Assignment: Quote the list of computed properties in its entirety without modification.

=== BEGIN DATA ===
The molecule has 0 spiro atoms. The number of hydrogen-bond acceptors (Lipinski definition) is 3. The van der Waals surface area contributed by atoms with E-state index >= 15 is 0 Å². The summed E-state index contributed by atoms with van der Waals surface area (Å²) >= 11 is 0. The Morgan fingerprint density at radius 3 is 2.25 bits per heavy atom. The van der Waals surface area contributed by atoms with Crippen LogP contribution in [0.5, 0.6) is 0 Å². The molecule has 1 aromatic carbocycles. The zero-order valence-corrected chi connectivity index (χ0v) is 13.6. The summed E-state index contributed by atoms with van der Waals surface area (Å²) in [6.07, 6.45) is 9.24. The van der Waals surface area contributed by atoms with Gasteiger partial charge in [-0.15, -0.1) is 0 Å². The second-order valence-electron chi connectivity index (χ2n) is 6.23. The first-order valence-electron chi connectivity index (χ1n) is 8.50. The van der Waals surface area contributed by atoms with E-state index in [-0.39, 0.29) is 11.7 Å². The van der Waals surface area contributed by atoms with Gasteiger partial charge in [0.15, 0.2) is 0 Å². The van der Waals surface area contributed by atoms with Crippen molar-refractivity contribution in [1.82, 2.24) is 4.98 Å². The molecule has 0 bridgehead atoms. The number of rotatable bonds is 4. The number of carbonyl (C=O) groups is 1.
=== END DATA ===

The molecule has 0 spiro atoms. The number of hydrogen-bond acceptors (Lipinski definition) is 3. The van der Waals surface area contributed by atoms with E-state index >= 15 is 0 Å². The summed E-state index contributed by atoms with van der Waals surface area (Å²) >= 11 is 0. The Morgan fingerprint density at radius 3 is 2.25 bits per heavy atom. The van der Waals surface area contributed by atoms with Crippen LogP contribution in [0.5, 0.6) is 0 Å². The molecule has 1 aromatic carbocycles. The zero-order valence-corrected chi connectivity index (χ0v) is 13.6. The summed E-state index contributed by atoms with van der Waals surface area (Å²) in [6.07, 6.45) is 9.24. The van der Waals surface area contributed by atoms with Gasteiger partial charge in [-0.15, -0.1) is 0 Å². The second-order valence-electron chi connectivity index (χ2n) is 6.23. The first-order valence-electron chi connectivity index (χ1n) is 8.50. The van der Waals surface area contributed by atoms with E-state index in [-0.39, 0.29) is 11.7 Å². The van der Waals surface area contributed by atoms with Gasteiger partial charge in [0.15, 0.2) is 0 Å². The van der Waals surface area contributed by atoms with Crippen molar-refractivity contribution in [1.82, 2.24) is 4.98 Å². The molecule has 0 bridgehead atoms. The number of rotatable bonds is 4. The number of carbonyl (C=O) groups is 1.